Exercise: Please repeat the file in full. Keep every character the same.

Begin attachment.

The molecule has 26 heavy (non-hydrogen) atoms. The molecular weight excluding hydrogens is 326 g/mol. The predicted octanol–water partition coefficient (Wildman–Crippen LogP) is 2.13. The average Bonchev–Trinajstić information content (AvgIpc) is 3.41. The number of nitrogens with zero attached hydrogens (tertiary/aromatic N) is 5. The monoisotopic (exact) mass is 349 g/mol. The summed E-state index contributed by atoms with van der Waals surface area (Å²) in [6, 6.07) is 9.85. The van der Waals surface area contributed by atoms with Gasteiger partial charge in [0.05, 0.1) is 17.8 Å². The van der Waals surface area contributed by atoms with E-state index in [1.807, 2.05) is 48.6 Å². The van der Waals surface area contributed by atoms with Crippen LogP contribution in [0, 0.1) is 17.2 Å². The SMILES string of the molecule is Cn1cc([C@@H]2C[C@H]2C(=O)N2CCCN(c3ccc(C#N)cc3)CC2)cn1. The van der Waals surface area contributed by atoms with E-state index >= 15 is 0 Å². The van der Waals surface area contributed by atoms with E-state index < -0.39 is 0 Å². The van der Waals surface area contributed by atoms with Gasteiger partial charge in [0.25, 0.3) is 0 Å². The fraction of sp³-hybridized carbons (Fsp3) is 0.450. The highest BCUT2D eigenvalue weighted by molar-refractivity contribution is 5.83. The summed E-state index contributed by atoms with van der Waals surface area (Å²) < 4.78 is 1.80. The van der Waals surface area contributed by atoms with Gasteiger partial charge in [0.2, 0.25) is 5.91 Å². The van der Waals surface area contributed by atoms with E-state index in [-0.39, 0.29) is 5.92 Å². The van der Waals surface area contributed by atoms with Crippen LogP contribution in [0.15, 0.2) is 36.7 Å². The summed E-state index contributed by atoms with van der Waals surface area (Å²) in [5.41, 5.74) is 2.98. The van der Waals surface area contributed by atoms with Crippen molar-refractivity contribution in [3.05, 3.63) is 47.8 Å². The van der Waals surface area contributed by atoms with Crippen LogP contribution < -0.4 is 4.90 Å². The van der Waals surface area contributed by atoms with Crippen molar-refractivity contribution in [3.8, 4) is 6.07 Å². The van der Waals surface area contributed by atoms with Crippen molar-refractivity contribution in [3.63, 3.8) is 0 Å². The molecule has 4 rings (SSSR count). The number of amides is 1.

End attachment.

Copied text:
The molecule has 26 heavy (non-hydrogen) atoms. The molecular weight excluding hydrogens is 326 g/mol. The predicted octanol–water partition coefficient (Wildman–Crippen LogP) is 2.13. The average Bonchev–Trinajstić information content (AvgIpc) is 3.41. The number of nitrogens with zero attached hydrogens (tertiary/aromatic N) is 5. The monoisotopic (exact) mass is 349 g/mol. The summed E-state index contributed by atoms with van der Waals surface area (Å²) in [6, 6.07) is 9.85. The van der Waals surface area contributed by atoms with Gasteiger partial charge in [0.05, 0.1) is 17.8 Å². The van der Waals surface area contributed by atoms with E-state index in [1.807, 2.05) is 48.6 Å². The van der Waals surface area contributed by atoms with Crippen LogP contribution in [0, 0.1) is 17.2 Å². The SMILES string of the molecule is Cn1cc([C@@H]2C[C@H]2C(=O)N2CCCN(c3ccc(C#N)cc3)CC2)cn1. The van der Waals surface area contributed by atoms with E-state index >= 15 is 0 Å². The van der Waals surface area contributed by atoms with E-state index < -0.39 is 0 Å². The van der Waals surface area contributed by atoms with Gasteiger partial charge in [0.25, 0.3) is 0 Å². The fraction of sp³-hybridized carbons (Fsp3) is 0.450. The highest BCUT2D eigenvalue weighted by molar-refractivity contribution is 5.83. The summed E-state index contributed by atoms with van der Waals surface area (Å²) < 4.78 is 1.80. The van der Waals surface area contributed by atoms with Gasteiger partial charge in [0.2, 0.25) is 5.91 Å². The van der Waals surface area contributed by atoms with E-state index in [-0.39, 0.29) is 5.92 Å². The van der Waals surface area contributed by atoms with Crippen LogP contribution in [0.15, 0.2) is 36.7 Å². The summed E-state index contributed by atoms with van der Waals surface area (Å²) in [5.41, 5.74) is 2.98. The van der Waals surface area contributed by atoms with Crippen molar-refractivity contribution in [3.05, 3.63) is 47.8 Å². The van der Waals surface area contributed by atoms with Crippen LogP contribution < -0.4 is 4.90 Å². The van der Waals surface area contributed by atoms with Crippen molar-refractivity contribution in [3.8, 4) is 6.07 Å². The van der Waals surface area contributed by atoms with Crippen molar-refractivity contribution in [3.63, 3.8) is 0 Å². The molecule has 4 rings (SSSR count). The number of amides is 1.